When using systemctl to run .NET applications as a service, you can also set environment variables to be loaded for all services ran via systemctl. To confirm these variables have been set, use systemctl show-environment. Before using this approach, see the note below about this instrumenting all .NET processes.

systemctl set-environment CORECLR_ENABLE_PROFILING=1
systemctl set-environment CORECLR_PROFILER={846F5F1C-F9AE-4B07-969E-05C26BC060D8}
systemctl set-environment CORECLR_PROFILER_PATH=/opt/datadog/Datadog.Trace.ClrProfiler.Native.so
systemctl set-environment DD_INTEGRATIONS=/opt/datadog/integrations.json
systemctl set-environment DD_DOTNET_TRACER_HOME=/opt/datadog

Once this is set, verify that the environment variables were set with systemctl show-environment.

Note: The .NET runtime tries to load a profiler into any .NET process that is started with these environment variables set. You should limit instrumentation only to the applications that need to be traced. We do not recommend setting these environment variables globally as this causes all .NET processes on the host to load the profiler.

Manual Instrumentation

To manually instrument your code, add the Datadog.Trace NuGet package to your application. In your code, access the global tracer through the Datadog.Trace.Tracer.Instance property to create new spans.

For more details on manual instrumentation and custom tagging, see Manual instrumentation documentation.

Manual instrumentation is supported on .NET Framework 4.5 and above on Windows, on .NET Core 2.0 and above on Windows and Linux, and on .NET 5 on Windows and Linux.

Note: When using both manual and automatic instrumentation, it is important to keep the MSI installer and NuGet package versions in sync.

Configuration

There are multiple ways to configure the .NET Tracer:

  • setting environment variables
  • in .NET code
  • creating a datadog.json file

To configure the Tracer using environment variables, set the variables before launching the instrumented application.

For example, on Windows:

rem Set environment variables
SET DD_TRACE_AGENT_URL=http://localhost:8126
SET DD_ENV=prod
SET DD_SERVICE=MyService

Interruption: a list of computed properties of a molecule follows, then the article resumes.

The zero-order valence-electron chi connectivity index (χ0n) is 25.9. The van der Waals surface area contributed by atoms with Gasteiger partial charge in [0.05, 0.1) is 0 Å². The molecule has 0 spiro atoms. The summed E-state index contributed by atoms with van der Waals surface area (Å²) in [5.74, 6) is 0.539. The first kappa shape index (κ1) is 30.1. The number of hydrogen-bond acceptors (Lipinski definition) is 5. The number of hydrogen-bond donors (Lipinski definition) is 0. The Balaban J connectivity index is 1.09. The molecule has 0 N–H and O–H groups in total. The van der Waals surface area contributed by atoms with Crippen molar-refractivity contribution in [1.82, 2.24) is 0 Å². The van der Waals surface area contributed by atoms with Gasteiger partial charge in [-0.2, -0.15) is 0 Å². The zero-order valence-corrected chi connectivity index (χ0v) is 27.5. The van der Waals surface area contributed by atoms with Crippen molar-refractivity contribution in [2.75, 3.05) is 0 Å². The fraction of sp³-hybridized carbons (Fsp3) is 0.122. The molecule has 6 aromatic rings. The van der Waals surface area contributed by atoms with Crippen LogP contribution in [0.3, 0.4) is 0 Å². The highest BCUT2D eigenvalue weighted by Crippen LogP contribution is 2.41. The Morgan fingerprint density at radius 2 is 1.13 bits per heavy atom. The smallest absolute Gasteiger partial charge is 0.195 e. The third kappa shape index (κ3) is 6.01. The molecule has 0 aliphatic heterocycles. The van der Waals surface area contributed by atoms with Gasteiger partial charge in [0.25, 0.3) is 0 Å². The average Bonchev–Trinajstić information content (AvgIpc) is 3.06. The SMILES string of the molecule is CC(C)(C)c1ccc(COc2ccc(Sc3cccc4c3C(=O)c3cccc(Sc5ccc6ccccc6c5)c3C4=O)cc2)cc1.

SET DD_VERSION=abc123

rem Launch application
example.exe

Note: To set environment variables for a Windows Service, use the multi-string key HKLM\System\CurrentControlSet\Services\{service name}\Environment in the Windows Registry.

On Linux:

# Set environment variables
export DD_TRACE_AGENT_URL=http://localhost:8126
export DD_ENV=prod
export DD_SERVICE=MyService
export DD_VERSION=abc123

# Launch application
dotnet example.dll

To configure the Tracer in application code, create a TracerSettings from the default configuration sources. Set properties on this TracerSettings instance before passing it to a Tracer constructor. For example:

using Datadog.Trace;

// read default configuration sources (env vars, web.config, datadog.json)
var settings = TracerSettings.FromDefaultSources();

// change some settings
settings.Environment = "prod";
settings.ServiceName = "MyService";
settings.ServiceVersion = "abc123";
settings.AgentUri = new Uri("http://localhost:8126/");

// disable the AdoNet integration
settings.Integrations["AdoNet"].Enabled = false;

// create a new Tracer using these settings
var tracer = new Tracer(settings);

// set the global tracer
Tracer.Instance = tracer;

Note: Settings must be set on TracerSettings before creating the Tracer. Changes made to TracerSettings properies after the Tracer is created are ignored.

To configure the Tracer using a JSON file, create datadog.json in the instrumented application’s directory. The root JSON object must be a hash with a key/value pair for each setting. For example:

{
  "DD_TRACE_AGENT_URL": "http://localhost:8126",
  "DD_ENV": "prod",
  "DD_SERVICE": "MyService",
  "DD_VERSION": "abc123",
}

Configuration Variables

The following tables list the supported configuration variables. Use the first name (e.g. DD_TRACE_AGENT_URL) when setting environment variables or configuration files. The second name, if present (e.g. AgentUri), indicates the name the TracerSettings propery to use when changing settings in the code.

Unified Service Tagging

Setting NameDescription
DD_ENV

Environment